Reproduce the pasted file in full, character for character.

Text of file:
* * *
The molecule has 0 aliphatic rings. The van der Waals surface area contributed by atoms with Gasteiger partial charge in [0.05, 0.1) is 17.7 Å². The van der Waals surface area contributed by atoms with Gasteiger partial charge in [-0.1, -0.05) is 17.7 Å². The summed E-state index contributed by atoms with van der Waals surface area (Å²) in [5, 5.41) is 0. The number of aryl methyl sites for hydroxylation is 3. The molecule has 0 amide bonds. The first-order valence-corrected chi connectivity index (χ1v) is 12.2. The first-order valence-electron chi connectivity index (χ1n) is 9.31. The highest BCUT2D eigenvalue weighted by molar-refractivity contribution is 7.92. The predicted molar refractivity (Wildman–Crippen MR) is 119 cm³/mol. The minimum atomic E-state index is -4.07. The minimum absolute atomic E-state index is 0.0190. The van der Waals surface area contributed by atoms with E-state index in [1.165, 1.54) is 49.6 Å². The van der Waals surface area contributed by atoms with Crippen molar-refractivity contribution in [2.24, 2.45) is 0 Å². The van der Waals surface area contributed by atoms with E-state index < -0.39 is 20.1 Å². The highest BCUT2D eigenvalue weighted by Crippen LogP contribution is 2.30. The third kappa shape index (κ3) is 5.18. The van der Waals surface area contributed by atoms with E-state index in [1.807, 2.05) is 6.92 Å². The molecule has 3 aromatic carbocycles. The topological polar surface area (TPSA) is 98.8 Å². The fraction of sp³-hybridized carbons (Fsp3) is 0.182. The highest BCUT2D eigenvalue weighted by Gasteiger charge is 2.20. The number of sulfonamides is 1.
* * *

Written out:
The molecule has 0 aliphatic rings. The van der Waals surface area contributed by atoms with Gasteiger partial charge in [0.05, 0.1) is 17.7 Å². The van der Waals surface area contributed by atoms with Gasteiger partial charge in [-0.1, -0.05) is 17.7 Å². The summed E-state index contributed by atoms with van der Waals surface area (Å²) in [5, 5.41) is 0. The number of aryl methyl sites for hydroxylation is 3. The molecule has 0 amide bonds. The first-order valence-corrected chi connectivity index (χ1v) is 12.2. The first-order valence-electron chi connectivity index (χ1n) is 9.31. The highest BCUT2D eigenvalue weighted by molar-refractivity contribution is 7.92. The predicted molar refractivity (Wildman–Crippen MR) is 119 cm³/mol. The minimum atomic E-state index is -4.07. The minimum absolute atomic E-state index is 0.0190. The van der Waals surface area contributed by atoms with E-state index in [1.165, 1.54) is 49.6 Å². The van der Waals surface area contributed by atoms with Crippen molar-refractivity contribution in [2.24, 2.45) is 0 Å². The van der Waals surface area contributed by atoms with E-state index < -0.39 is 20.1 Å². The highest BCUT2D eigenvalue weighted by Crippen LogP contribution is 2.30. The third kappa shape index (κ3) is 5.18. The van der Waals surface area contributed by atoms with E-state index in [1.807, 2.05) is 6.92 Å². The molecule has 3 aromatic carbocycles. The topological polar surface area (TPSA) is 98.8 Å². The fraction of sp³-hybridized carbons (Fsp3) is 0.182. The highest BCUT2D eigenvalue weighted by Gasteiger charge is 2.20. The number of sulfonamides is 1.